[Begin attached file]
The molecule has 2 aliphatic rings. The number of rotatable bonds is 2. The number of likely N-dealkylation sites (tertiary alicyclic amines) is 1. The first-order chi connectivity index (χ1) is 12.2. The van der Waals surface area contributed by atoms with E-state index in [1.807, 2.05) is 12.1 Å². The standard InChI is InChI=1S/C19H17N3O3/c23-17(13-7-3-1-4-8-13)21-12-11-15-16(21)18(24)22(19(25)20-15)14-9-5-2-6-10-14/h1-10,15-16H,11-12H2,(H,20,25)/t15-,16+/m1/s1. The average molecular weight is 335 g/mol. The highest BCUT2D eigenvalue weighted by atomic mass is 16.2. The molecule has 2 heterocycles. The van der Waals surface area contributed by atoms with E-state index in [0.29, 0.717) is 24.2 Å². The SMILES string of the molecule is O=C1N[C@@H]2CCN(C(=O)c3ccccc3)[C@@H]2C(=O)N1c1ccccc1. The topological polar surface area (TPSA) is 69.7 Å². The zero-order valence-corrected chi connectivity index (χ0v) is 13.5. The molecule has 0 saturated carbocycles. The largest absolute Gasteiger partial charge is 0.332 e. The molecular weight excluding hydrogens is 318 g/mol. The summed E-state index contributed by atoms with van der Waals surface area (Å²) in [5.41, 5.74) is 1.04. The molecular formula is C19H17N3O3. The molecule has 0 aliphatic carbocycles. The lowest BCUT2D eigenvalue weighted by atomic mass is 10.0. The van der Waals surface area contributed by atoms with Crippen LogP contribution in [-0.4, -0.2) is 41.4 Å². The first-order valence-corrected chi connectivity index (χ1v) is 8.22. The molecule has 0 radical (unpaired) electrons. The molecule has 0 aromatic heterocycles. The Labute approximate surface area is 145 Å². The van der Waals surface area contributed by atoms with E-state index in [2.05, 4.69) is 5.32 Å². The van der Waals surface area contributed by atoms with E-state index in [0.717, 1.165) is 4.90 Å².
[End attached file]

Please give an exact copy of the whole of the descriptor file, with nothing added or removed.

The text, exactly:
The molecule has 2 aliphatic rings. The number of rotatable bonds is 2. The number of likely N-dealkylation sites (tertiary alicyclic amines) is 1. The first-order chi connectivity index (χ1) is 12.2. The van der Waals surface area contributed by atoms with E-state index in [1.807, 2.05) is 12.1 Å². The standard InChI is InChI=1S/C19H17N3O3/c23-17(13-7-3-1-4-8-13)21-12-11-15-16(21)18(24)22(19(25)20-15)14-9-5-2-6-10-14/h1-10,15-16H,11-12H2,(H,20,25)/t15-,16+/m1/s1. The average molecular weight is 335 g/mol. The highest BCUT2D eigenvalue weighted by atomic mass is 16.2. The molecule has 2 heterocycles. The van der Waals surface area contributed by atoms with E-state index in [0.29, 0.717) is 24.2 Å². The SMILES string of the molecule is O=C1N[C@@H]2CCN(C(=O)c3ccccc3)[C@@H]2C(=O)N1c1ccccc1. The topological polar surface area (TPSA) is 69.7 Å². The zero-order valence-corrected chi connectivity index (χ0v) is 13.5. The molecule has 0 saturated carbocycles. The largest absolute Gasteiger partial charge is 0.332 e. The molecular weight excluding hydrogens is 318 g/mol. The summed E-state index contributed by atoms with van der Waals surface area (Å²) in [5.41, 5.74) is 1.04. The molecular formula is C19H17N3O3. The molecule has 0 aliphatic carbocycles. The lowest BCUT2D eigenvalue weighted by atomic mass is 10.0. The van der Waals surface area contributed by atoms with Crippen LogP contribution in [-0.4, -0.2) is 41.4 Å². The first-order valence-corrected chi connectivity index (χ1v) is 8.22. The molecule has 0 radical (unpaired) electrons. The molecule has 0 aromatic heterocycles. The Labute approximate surface area is 145 Å². The van der Waals surface area contributed by atoms with E-state index in [2.05, 4.69) is 5.32 Å². The van der Waals surface area contributed by atoms with E-state index in [0.717, 1.165) is 4.90 Å².